When a recovery point does occur, step 508 advances to step 510, where the storage manager 108 determines whether the owning task must relinquish its tape to the takeaway requester. Step 510 is performed by the storage manager 108 reading the next pending takeaway request for the current tape (if any) from the takeaway registry 107, and consulting the priority matrix to identify an appropriate conflict resolution solution. If the appropriate conflict resolution solution from the priority matrix 111 does not require the owning-task to relinquish the tape, then the storage manager 108 performs step 511. Step 511 asks whether the owning-task is finished with the work started in step 506. If not, the owning-task continues work in step 514. Otherwise, when step 511 finds that the owning-task is finished with the subject tape, step 511 advances to step 512. Step 512 is also performed if the storage manager 108 determines that the owning-task must surrender its tape due to a superior takeaway request (i.e., an affirmative answer from step 510). In either case, the owning process surrenders the tape in step 512, which ends the routine 500. Step 512 is performed by the storage manager 108 instructing the owning-task to terminate its use of the tape and also removing the owning-task's entry from the in-use registry 110. Optionally, the storage manager 108 may also affirmatively transmit a message to the next task waiting in the queue 113 for this tape, notifying the requestor that it is now entitled to use the tape. Ownership is not yielded directly to the takeaway requests; rather, the owning task deletes itself from the in-use registry 110, entitling the next task entered in the queue 113 to use the tape pursuant to steps 424, 420, or 414.
Forced Relinquishment of Failed Processes
FIG. 6 shows a sequence 600 to illustrate one implementation of forced relinquishment operations according to the invention. The sequence 600 may be implemented in various other ways as well, as discussed below. In the presently illustrated embodiment, one process 108 a-108 d of the storage manager 108 performs the sequence 600 in order to detect any tapes whose owning-tasks have failed, and force these failed tasks to relinquish ownership. For ease of explanation, without any intended limitation, the sequence 600 is described in the context of the tape storage system 100 described above.
Broadly, the sequence 600 reviews the tasks that currently own tapes, and forces any failed tasks to relinquish their tapes. The sequence 600 may be instituted periodically, randomly, responsive to events such as changes in the in-use registry, or any other useful schedule. The sequence 600 begins in step 602, where the storage manager 108 examines one of the tapes shown in the in-use registry 110. This tape is referred to as the “current” tape. Then, the storage manager 108 determines whether the owning-task of the current tape has failed (step 606). Process failure may be detected through various means, such as a signal from operating system that a task has failed, an error recovery routine of the failing task indicating failure, breakdown of an inter-task communication method, etc.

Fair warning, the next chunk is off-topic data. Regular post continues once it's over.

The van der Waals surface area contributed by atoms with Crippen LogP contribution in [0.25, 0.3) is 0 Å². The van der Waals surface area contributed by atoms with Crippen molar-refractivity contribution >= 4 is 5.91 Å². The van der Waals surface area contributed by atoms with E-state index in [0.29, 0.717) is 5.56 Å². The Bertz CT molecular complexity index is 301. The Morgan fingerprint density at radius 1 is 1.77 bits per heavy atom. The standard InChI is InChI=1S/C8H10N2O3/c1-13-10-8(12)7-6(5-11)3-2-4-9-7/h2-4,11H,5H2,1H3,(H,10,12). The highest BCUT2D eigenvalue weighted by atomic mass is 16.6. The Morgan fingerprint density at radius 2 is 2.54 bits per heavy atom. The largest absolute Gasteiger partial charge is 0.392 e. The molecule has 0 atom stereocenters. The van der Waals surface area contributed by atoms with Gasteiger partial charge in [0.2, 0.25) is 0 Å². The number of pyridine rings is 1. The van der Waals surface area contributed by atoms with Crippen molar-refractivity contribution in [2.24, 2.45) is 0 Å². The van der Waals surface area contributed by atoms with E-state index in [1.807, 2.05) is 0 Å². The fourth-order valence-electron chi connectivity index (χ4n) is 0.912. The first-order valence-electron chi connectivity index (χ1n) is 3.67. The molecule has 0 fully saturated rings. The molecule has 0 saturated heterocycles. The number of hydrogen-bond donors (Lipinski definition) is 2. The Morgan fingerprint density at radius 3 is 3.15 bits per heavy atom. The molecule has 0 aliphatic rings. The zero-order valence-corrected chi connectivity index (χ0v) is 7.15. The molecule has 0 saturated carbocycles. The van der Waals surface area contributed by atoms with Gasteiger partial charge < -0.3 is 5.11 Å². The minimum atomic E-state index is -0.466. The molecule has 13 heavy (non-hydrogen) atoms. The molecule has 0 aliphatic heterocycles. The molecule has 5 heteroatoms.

If the current tape's owning-task has failed, the storage manager 108 removes the owning-task's entry from the in-use registry 110 (step 608). In addition, step 608 may also forcibly terminate the failed process by various means, such as sending a signal to an operating system to terminate the process and asking the controller 112 to demount the tapes used by the failing task.
After step 608, the storage manager 108 performs step 609, where it determines whether all tapes of the in-use registry 110 have been considered by step 606. If more tapes remain, step 609 advances to step 610, where the storage manager 108 considers another tape listed in the in-use registry 610, making this the “current” tape. After step 610, the storage manager 108 performs step 606 for the new current tape. On the other hand, when step 609 finds that all tapes listed by the in-use registry 110 have been considered by step 606, the program 600 ends in step 650.
In the embodiment described above, the forced relinquishment process reviews all tapes of the in-use registry on a suitable schedule. In a different embodiment, the sequence 600 may be omitted, with owning tasks being,examined on a case-by-case basis. For example, the sequence 400 may be modified to perform steps 606/608 (analyze owning-task and cancel use if failed) at certain times. For example, the storage manager 108 may run a failure check if a task waits too long for takeaway to be granted (step 420) or if a task waits too long for another task to relinquish a tape (step 414).
While the foregoing disclosure shows a number of illustrative embodiments of the invention, it will be apparent to those skilled in the art that various changes and modifications can be made herein without departing from the scope of the invention as defined by the appended claims. Furthermore, although elements of the invention may be described or claimed in the singular, the plural is contemplated unless limitation to the singular is explicitly stated. Additionally, ordinarily skilled artisans will recognize that operational sequences must be set forth in some specific order for the purpose of explanation and claiming, but the present invention contemplates various changes beyond such specific order.
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|U.S. Classification||710/240, 710/244, 710/241, 711/158, 710/220, 710/200, 710/243|
|International Classification||G06F3/06, G06F9/46, G06F13/38|
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|28 Sep 2000||AS||Assignment|